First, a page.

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24 February 2021

Faculty welcomes first Africa International PhD Scholarship student to King's

Joseph Ngmenesegre Suglo hopes to improve the quality of life for people in Africa living with diabetes.

A drone shot of the vast landscape of Ghana, Accra. Photo by Virgyl Sowah on Unsplash
Joseph Suglo
Joseph Suglo

Joseph Ngmenesegre Suglo is undertaking his PhD research in the Faculty as the first ever recipient of the university’s Africa International PGR Scholarship award. Joseph, who joined the Faculty in October 2020, will spend the next four years researching ways to improve the quality of life for people living with diabetes in Africa by investigating interventions to support the delivery of healthcare in areas where resources are limited.

While at King’s, Joseph, together with his supervisors Professor Jackie Sturt and Dr Kirsty Winkley are working on the development of a prevention framework for diabetic foot ulcers for people living with diabetes in Ghana, where there is a scarcity of healthcare resources.

A diabetic foot ulcer is an open wound or sore on the skin that's slow to heal and be very uncomfortable. They are a common complication arising from diabetic polyneuropathy – when diabetes causes damage to the nerves in the body's extremities, such as the hands, feet, and arms. This nerve damage numbs the area making it easier for people to cut or develop a blister on their feet without realising. It can also reduce the blood supply to the skin on the feet so it receives a lower number of infection-fighting cells, which can mean wounds take longer to heal and can lead to gangrene. In the most serious cases, the result of a foot ulcer can mean amputation.

Joseph’s research project is exploring interventions for diabetic foot ulcers currently being developed or used in practice and investigating potential refinements to these. The project will also evaluate the feasibility and acceptability of conducting a randomised control trial (RCT) for the delivery of an education intervention among diabetes patients in Ghana.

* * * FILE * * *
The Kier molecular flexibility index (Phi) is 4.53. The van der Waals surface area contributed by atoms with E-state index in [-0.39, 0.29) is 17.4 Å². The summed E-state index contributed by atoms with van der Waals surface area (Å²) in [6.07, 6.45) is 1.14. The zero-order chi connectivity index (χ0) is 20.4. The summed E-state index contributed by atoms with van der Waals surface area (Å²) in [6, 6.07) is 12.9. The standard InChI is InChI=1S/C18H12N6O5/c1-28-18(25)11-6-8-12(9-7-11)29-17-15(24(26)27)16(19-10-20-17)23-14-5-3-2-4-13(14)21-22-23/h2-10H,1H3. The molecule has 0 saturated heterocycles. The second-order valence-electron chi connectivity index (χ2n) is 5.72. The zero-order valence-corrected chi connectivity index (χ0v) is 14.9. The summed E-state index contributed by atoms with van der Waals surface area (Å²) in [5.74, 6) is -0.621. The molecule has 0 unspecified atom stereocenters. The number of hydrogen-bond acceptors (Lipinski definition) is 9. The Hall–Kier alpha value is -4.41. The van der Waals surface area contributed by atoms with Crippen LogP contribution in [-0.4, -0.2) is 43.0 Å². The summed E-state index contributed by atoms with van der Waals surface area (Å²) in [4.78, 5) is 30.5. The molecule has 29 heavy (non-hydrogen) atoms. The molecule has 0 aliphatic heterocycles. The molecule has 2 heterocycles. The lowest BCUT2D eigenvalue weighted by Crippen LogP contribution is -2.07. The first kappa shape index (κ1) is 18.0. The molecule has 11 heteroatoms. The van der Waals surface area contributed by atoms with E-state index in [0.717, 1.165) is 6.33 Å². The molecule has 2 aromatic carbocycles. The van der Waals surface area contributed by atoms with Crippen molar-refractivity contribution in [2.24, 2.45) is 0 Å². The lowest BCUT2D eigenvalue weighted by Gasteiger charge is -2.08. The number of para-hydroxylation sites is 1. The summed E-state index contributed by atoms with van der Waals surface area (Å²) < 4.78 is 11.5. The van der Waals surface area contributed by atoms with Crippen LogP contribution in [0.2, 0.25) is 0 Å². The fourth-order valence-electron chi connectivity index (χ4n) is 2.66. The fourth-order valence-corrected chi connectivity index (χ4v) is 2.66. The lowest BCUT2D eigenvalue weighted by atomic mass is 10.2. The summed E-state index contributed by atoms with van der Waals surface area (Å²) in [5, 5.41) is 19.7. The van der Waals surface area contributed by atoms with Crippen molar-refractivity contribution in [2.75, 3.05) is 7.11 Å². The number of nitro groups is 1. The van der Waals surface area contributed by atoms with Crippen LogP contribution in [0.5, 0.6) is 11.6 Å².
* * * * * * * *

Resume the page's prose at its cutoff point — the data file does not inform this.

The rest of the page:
Hopes for my all-important research came alive when I was selected for the Africa International PGR Scholarship. The award is a unique opportunity for students to develop their research potential while contributing to the development of the African continent. Being the first ever recipient of this scholarship for African internationals, was the biggest and most exciting news ever for me.

Joseph Ngmenesegre Suglo, King’s Africa International PGR Scholar

We are delighted to have Joseph undertake his PhD with us as the inaugural recipient of the university’s Africa International PGR Scholarship award. We are excited to see how Joseph’s research will develop and the contribution it will make to the evidence base for improving the quality of life for people living with diabetes in his home country of Ghana.

Dr Wladzia Czuber-Dochan, Faculty Associate Dean for Postgraduate Research Studies

The King’s College London Africa International Postgraduate (PGR) Scholarship supports African nationals undertake interdisciplinary research projects at the intersection of two or more themes relevant to Africa. Applications for 2021-22 are due to open soon. When asked about what advice he would give aspiring applicants, Joseph said:

‘Being a scholarship with a specific focus, I strongly advice applicants to pay close attention to the application essay topics so you provide relevant answers within the word limits. It is very helpful if you get someone to scrutinise the content and presentation style of your application essays and offer you some constructive feedback. It’s really important to start your application preparation early, bearing in mind the eligibility criteria and most importantly the Themes and Disciplines within which your research must be situated.’

You can find out more about funding opportunities at King’s on our funding webpages.